White House officials said they were still weighing what additional sanctions they would push for in light of the alleged plot. One possibility, administration officials said, would be to target Iran’s central bank. But that likely would provoke resistance because it would entangle other countries or entities that do business with the central bank. Another possibility would be to focus on members of Iran’s Revolutionary Guard Corps who are involved in the country’s oil industry. But that could affect global oil markets.

    Standing next to Mr. Obama in the White House East Room Thursday, Mr. Lee gave him a measured vote of confidence on the suspected plot.

    “We were deeply shocked when we read the reports on the attempt to harm the Saudi envoy here in Washington, D.C.,” Mr. Lee said. “I and the Korean people strongly condemn all forms of terrorism.”

    Artin Afkhami contributed reporting from Boston, Steven Lee Myers from Washington, and Rick Gladstone from New York.

    Source: http://www.nytimes.com/2011/10/14/u...sanctions-following-alleged-plot.html?_r=1&hp
     
    Last edited: Oct 14, 2011
  4. civfanatic

    civfanatic Retired Moderator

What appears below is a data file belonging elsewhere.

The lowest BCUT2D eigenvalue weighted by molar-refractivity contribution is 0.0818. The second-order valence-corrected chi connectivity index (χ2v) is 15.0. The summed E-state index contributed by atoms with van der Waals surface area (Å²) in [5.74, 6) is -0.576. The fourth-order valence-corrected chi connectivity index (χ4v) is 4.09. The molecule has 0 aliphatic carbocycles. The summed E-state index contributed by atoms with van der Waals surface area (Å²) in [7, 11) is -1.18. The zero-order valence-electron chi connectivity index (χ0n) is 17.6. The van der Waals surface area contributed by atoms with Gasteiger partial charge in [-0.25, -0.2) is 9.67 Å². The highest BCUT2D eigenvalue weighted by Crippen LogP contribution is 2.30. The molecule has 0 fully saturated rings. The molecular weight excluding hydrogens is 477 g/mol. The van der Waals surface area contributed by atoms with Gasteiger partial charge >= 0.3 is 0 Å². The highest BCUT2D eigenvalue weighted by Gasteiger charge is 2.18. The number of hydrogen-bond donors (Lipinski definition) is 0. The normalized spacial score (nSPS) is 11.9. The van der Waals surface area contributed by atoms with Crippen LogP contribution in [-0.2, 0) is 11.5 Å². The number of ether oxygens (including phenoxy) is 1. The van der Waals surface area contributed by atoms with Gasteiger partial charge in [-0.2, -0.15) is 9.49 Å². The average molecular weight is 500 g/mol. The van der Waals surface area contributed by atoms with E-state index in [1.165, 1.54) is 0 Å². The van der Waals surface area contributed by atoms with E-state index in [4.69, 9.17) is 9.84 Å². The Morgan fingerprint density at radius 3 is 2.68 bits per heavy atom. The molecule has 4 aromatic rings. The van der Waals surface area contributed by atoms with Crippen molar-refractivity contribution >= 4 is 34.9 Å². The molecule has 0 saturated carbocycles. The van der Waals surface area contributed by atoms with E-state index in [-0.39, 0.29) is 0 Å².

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    All obvious stuff. But it should be added that Saudi Wahhabism in particular is to blame for sectarian conflict, and not necessarily Sunnism in general.
     
  5. pmaitra

    pmaitra Moderator Moderator

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    Of course. The way I look at it, Sufis are also Sunnis and are rather peaceful and want to get on with their lives. Correct me if I am wrong, most of the people who frequent the Sufi shrines identify themselves as Sunnis.
     
  6. Tronic

    Tronic Stars and Ambassadors Stars and Ambassadors

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    Sufis and Sunnis are two different sects and schools in Islam (the more radical Sunnis reject the Sufis as heretics). In the Indian subcontinent however, like all other religions, these all overlap each other. Sufi shrines are frequented by Sunnis, Shias and even Hindus alike. In Sikhism, sufi saints are actually part of the religion, their teachings are part and parcel of the Guru Granth Sahib.
     
  7. pmaitra

    pmaitra Moderator Moderator

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    Thanks for the corrigendum. Yes, there are radical Sunnis who reject the Sufis as heretics, just like they do for Shias and Ahmadiyas.
     
  8. Galaxy

    Galaxy Elite Member Elite Member

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    Iran is Shia majority. Also, Bahrain is Shias majority (15% Sunnis) and In Syria, Shias are minority around 15%.

    Now, Look more closely. Syria is ruled by Assad family for last 40 years (He is Alawi - Shia) on other hand, Bahrain is ruled by Sunni Monarchy. Iran is supporting Assad and opposing uprising in Syria and vice-versa in Bahrain.

    8)
     
  9. W.G.Ewald

    W.G.Ewald Defence Professionals/ DFI member of 2 Defence Professionals

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    Well, that sentence needs editing.
     
    Last edited: Oct 15, 2011
    Tronic likes this.